The bedroom tax and disabled tenants
Following Lord Freud's appearance at Housing 2013, Sue McCafferty, of campaign group We are Spartacus, details the impact of welfare reform on sick and disabled people.
When we asked for tenants affected by the bedroom tax to come forward to take part in our research into its impact, nothing could have prepared us for the harrowing tales that flooded in.
We always knew that the effects of the bedroom tax would be felt particularly badly by sick and disabled tenants – they make up two thirds of those affected (420,000 people), and the costs of disability are often very high and barely met by existing disability benefits.
But the stories we were hearing made us ask if it was simply a matter of poor implementation of the bedroom tax or a deeper problem with the concept and design of the policy.
Many members of the public and even, shockingly, many MPs seem to believe that disabled tenants are either exempt from the bedroom tax or generously protected via the discretionary housing payment (DHP) system. This is not true.
The only significant exemption on grounds of disability is for a room for an overnight carer for either the named tenant or spouse. A disabled child, or any other member of the household, is not entitled to a room for overnight carers no matter how severe the need or disability.
Moreover, disabled children are still not automatically exempt if all they need is their own bedroom. Despite the Government abandoning its appeal against a High Court judgment on this issue, the legislation has not been altered and it is up to local authorities, guided by no more than a DWP circular, to decide whether the child is disabled ‘enough’ to warrant such comfort.
The lack of clear general exemptions is leaving too much to chance, to the vagaries of local decision-making that seems to vary worryingly widely from one local authority to another. Local housing officers admit, off the record, that they don’t feel qualified to judge disability or the needs arising from it and tenants are finding that the promised protection of the locally-decided DHP fund is not being allocated to those in most need.
This is no surprise as the DHP pot was only ever meant to assist 35,000 households nationally. The Government arrived at this figure by taking the approximate number of tenants with significant adaptations who would be affected by the bedroom tax and allowing for DHP for one extra room for each of these households. So the money, trumpeted as loaves and fishes for all, could only ever help the smallest number of households, leaving 385,000 chronically sick or disabled tenants with no protection whatsoever against potential rent arrears.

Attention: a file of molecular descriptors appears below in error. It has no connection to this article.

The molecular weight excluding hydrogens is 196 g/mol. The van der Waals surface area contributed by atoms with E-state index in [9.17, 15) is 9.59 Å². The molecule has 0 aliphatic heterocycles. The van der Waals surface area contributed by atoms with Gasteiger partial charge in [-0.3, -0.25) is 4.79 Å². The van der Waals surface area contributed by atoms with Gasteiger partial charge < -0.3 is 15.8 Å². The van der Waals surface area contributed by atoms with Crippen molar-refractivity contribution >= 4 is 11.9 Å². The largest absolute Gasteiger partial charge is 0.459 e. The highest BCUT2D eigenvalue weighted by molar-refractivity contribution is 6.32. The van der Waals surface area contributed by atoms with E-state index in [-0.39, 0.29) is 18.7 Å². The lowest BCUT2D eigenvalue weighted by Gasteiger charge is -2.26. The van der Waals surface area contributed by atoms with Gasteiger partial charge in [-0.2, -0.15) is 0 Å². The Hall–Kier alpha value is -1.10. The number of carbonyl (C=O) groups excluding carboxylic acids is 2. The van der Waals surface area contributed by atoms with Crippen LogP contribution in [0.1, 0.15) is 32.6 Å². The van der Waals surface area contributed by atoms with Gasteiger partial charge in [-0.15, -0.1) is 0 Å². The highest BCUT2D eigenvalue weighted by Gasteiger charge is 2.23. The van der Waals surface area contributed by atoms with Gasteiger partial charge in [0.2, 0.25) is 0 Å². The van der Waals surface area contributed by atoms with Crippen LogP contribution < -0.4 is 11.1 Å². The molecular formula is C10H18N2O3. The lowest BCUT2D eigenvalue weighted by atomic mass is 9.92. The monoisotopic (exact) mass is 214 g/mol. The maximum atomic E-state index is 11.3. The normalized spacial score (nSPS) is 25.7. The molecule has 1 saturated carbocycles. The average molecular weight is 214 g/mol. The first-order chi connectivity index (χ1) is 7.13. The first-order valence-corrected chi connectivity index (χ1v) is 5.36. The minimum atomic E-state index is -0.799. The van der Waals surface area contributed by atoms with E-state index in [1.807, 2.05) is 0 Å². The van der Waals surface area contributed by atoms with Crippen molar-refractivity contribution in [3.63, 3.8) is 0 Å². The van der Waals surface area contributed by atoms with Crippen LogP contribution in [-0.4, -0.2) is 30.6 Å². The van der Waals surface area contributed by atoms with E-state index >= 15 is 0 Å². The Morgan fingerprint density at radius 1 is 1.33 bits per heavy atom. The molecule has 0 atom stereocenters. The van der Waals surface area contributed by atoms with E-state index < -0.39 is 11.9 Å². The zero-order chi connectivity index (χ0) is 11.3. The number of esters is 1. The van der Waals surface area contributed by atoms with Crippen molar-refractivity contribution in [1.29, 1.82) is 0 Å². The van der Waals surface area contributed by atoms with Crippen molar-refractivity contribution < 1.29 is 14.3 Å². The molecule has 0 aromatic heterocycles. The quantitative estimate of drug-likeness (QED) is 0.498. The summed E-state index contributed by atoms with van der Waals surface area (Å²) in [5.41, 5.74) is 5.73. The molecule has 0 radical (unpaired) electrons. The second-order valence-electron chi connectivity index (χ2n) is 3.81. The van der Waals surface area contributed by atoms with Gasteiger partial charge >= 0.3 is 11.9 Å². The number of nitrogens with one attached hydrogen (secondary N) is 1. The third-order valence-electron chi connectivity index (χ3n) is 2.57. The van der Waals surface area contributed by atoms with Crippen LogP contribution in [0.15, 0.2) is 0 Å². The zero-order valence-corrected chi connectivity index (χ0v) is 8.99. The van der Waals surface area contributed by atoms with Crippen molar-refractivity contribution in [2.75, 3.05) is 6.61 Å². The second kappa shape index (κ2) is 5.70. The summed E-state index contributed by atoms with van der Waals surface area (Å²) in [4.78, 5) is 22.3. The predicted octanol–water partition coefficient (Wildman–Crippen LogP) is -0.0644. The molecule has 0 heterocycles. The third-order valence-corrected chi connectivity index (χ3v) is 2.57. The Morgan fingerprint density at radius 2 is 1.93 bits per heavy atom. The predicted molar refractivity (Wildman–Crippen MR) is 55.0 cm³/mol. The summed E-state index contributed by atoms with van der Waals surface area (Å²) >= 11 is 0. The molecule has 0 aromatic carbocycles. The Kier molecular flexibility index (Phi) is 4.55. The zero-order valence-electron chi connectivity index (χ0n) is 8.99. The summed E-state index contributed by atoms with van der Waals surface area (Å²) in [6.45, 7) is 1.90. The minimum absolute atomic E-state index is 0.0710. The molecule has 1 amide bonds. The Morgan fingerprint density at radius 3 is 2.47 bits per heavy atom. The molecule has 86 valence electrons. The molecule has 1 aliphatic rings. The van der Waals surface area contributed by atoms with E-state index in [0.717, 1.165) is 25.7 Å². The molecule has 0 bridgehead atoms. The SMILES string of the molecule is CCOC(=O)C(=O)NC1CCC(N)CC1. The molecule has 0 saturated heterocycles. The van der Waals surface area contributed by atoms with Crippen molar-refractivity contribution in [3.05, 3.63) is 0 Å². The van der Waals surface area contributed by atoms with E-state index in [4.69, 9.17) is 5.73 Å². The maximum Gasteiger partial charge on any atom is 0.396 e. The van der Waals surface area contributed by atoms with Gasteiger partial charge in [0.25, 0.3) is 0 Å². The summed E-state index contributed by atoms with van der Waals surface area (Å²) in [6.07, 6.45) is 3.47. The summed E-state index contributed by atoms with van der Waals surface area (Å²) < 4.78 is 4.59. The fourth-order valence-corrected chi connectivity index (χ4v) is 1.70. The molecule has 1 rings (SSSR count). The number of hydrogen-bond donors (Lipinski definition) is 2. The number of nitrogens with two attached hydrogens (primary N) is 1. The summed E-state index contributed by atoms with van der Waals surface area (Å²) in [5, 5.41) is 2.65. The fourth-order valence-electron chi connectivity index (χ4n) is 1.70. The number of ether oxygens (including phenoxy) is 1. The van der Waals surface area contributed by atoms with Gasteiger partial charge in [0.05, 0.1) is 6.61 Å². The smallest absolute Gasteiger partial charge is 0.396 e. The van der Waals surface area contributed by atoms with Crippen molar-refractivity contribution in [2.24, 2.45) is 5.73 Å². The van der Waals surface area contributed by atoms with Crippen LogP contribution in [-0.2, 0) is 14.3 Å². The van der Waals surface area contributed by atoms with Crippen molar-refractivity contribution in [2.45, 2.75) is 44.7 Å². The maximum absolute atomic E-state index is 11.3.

Tenants turned down for DHP are being told to use their disability living allowance (DLA) instead to cover the bedroom tax, despite DLA being meant for the costs of care and mobility. This is causing great distress to tenants up and down the UK.
Of course, no tenant, sick or disabled or otherwise, would have to justify the space they take up if they could afford the bedroom tax. No disabled person would have to worry about leaving an area where they have a support network, costly adaptations would not have to be abandoned and reapplied for, care packages renegotiated with a new local authority, doctors and hospitals changed, if they had the money for the shortfall. It is only the poorest tenants who have this burden, only those too ill to work or disabled, only those so poor already that they are dependent on housing benefit to pay part or all of their rent.
But this is not all just some unfortunate consequence of the policy. The Government, in 2010, discussed granting wide exemptions for those who were not expected to work, recognising that a policy which was to be partly promoted as instigating behavioural change to get people back to work, could not, in fairness, be applied to sick and disabled tenants unable to make such changes.
They assumed that this would be a relatively small group and that exempting such tenants would only incur minimal losses to the saving. However, once the data came back, revealing that far from being a small minority, sick and disabled tenants were actually the majority affected by the bedroom tax, the plan for exemptions was quietly abandoned. It would not be expedient to exempt so many; the projected saving would not be met.
But saving money like this is not like choosing to cut back on something, economising, getting used to less so that any initial problems are just teething troubles. Removing a basic security like housing and setting people on the track to greater poverty has dire consequences. It creates more problems than it solves.
The hardship we are seeing is not a temporary problem with the implementation; it is factored in to the very design of the policy – the basis of the saving depends upon it.
And that saving cannot be met if sick and disabled tenants are exempt.
Freeing up, or reallocating, social housing doesn’t depend on the existence of the bedroom tax. It never did. Nor will it make huge numbers seek work as initially envisaged by the Government.
But the success of the £400 million saving does depend on hundreds of thousands of sick and disabled tenants being pushed to the limits of their endurance by a financial penalty they cannot afford.
So, if even safeguards against homelessness for tenants with, for example, terminal cancer are being abandoned as too costly then where do we go from here? What bigger thing are we sacrificing for the sake of what will be, at the most, a meagre two per cent saving of the total housing benefit bill?
It was encouraging to hear the support for tenants coming from the delegates at Housing 2013 last month: we need more people to realise that the bedroom tax is a false economy, to lobby their MPs, to tell people about the real hardship it is causing, and to condemn its appalling consequences as a price not worth paying.